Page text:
Puerto Rico

The view from the hammock is of gin-clear turquoise green water to the reef a few hundred meters in front of Otra Vida.  The sea beyond pushes whitecapped waves to break on the reef, and after the reef the water is only lightly rippled by the friendly trade winds from the east.  The anchorage is tranquil.  There is a wooded headland straight ahead, and on the horizon the bleached rock of Frenchcap Cay, part of the US Virgin Islands, looks like an iceberg in the afternoon sunshine. 

 
Ensenada Dakity, Culebra

I am not much of a fan of the Eastern Caribbean islands.  The atmosphere and style of living immortalised in song is long, long gone, mostly replaced by resorts, hotels, contrived bars and uninspiring restaurants catering to short term vacationers and cruise ship visitors.   There is nothing wrong with this – people are making a living – but it doesn’t do it for me.  Sailing up the chain this time I chose to skip most of them, visiting only Grenada, St Maarten and Puerto Rico.

 
Thanks to everyone in the last months who said “use a
pink squiddie” – a tuna caught on the approach to Culebra
Otra Vida´s short stop at Grenada, anchored off Hog Island, was delightful and surprising.  It is quite unlike Trinidad to the south or the Grenadines and other islands further north.  Sunday afternoon at Roger´s Bar on Hog Island is legendary, and rightly so: the stuff that Caribbean dreams really are made of.
St Maarten I knew from 2011, and it is what it is : a superb provisioning and refitting stop with a large yachtie community that congregates around some rather good yachtie bars.  It is mostly long term yachties, and the atmosphere is agreeable.  I like St Maarten, but wouldn’t choose to stay there more than a week or two.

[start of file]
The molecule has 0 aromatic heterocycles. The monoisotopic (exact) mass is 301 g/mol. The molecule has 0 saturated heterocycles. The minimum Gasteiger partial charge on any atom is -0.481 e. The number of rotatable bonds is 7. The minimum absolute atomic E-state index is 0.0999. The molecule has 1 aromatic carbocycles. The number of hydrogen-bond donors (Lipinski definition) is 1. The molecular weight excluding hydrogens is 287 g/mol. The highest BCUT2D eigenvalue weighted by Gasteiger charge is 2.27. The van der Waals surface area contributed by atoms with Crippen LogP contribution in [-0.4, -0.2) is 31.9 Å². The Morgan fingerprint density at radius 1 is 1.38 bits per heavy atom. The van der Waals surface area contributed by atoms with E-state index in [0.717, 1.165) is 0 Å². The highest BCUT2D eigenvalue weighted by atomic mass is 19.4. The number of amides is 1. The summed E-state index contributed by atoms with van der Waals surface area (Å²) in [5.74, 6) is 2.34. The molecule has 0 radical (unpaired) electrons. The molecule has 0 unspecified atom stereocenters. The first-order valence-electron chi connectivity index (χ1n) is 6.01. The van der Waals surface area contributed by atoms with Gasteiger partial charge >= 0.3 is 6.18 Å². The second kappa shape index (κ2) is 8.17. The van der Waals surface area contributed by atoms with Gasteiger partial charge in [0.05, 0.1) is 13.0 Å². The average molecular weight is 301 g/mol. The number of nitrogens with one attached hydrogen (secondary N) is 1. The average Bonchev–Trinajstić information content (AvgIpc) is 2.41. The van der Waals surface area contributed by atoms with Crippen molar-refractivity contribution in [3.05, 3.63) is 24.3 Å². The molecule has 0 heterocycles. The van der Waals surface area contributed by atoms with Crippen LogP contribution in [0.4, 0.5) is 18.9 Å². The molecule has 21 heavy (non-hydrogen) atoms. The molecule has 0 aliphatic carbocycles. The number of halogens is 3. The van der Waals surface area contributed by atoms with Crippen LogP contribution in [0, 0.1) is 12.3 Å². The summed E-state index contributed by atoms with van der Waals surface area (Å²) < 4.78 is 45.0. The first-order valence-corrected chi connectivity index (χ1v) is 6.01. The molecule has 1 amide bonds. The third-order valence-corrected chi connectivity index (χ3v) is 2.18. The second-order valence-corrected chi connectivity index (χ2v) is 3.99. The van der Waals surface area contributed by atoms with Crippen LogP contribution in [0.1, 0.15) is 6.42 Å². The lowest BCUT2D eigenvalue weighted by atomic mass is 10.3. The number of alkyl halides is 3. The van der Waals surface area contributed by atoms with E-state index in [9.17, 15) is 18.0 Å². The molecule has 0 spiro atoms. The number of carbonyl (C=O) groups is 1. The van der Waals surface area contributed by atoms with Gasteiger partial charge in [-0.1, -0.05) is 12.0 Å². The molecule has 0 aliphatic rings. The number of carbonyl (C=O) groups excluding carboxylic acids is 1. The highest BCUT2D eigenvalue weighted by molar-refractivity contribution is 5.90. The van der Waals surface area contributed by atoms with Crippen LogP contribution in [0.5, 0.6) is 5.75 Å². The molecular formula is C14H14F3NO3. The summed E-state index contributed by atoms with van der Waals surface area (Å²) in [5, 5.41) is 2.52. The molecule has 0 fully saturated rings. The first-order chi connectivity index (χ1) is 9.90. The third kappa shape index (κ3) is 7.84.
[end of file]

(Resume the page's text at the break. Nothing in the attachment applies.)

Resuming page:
The view out to the anchorage at Boquerón
Culebra, though, is special, and perhaps is what the Caribbean was like when Jimmy Buffett and Herman Wouk wrote about it.  Uncrowded, with mostly long term cruisers anchored in the bays, some local boats, and a few larger sport boats of wealthy Puerto Ricans from the mainland having a weekend away.  There are a handful of bars and restaurants, all of the barefoot variety, many with small docks to tie up your dinghy.  Everyone is friendly.  Even checking in with Customs and Immigration was a delight.
Culebra´s only claim to international fame is Flamingo Beach, rated 3rd best beach in the world by someone who keeps count of these things.  It is a lovely spot, a curved bay with perfect palm trees, turquoise water, soft white sand.  Naturally it is a bit more commercialised and a bit more crowded, but not excessively so.
Flamingo Beach, Culebra
Flamingo Beach aside, the rest of Culebra is a very special place, thankfully not yet of international note.  The Dinghy Dock bar is the centre of yachtie and shoreside social life and is never dull.
On the western end of Puerto Rico is another gem, Boquerón.  A place that could actually pass as Margaritaville, rather than the Margaritaville theme park feel of the Virgin Islands.
The sun falls behind a hill a quarter mile aft of Otra Vida.  The sky changes quickly to dusk and the first stars appear in the sky above the stars created by sailboat masthead lights in the anchorages.  The loom of St Thomas, an orange-yellow flare into the sky in one spot to the east, is in distinct contrast to the lack of loom from the necklace of lights along Culebra´s tiny main settlement at the head of the bay.  An hour or so later the full moon starts to rise, orange-yellow too but much cleaner and brighter, gradually lightening to cream as it rises.  A few strategically placed small clouds complete the picture.   To the left the insistent sound of crickets in trees, to the right the soothing sounds of waves gently breaking on the reef.
Boquerón
I could easily spend longer here, but this time I cannot: I am on a mission.  My mother had a significant stroke in February and my sister and I continue to work on her rehabilitation.  The only reason I am sailing now is to get Otra Vida to a safe place before hurricane season. There is another 1100nm of sailing to be done in the coming weeks before I return to the UK by plane from Guatemala.  There is no conflict in this decision – my place is in the UK with family.  Nonetheless, I wish I had come across Culebra earlier. It would be a worthy destination to point the boat at when crossing the Atlantic.

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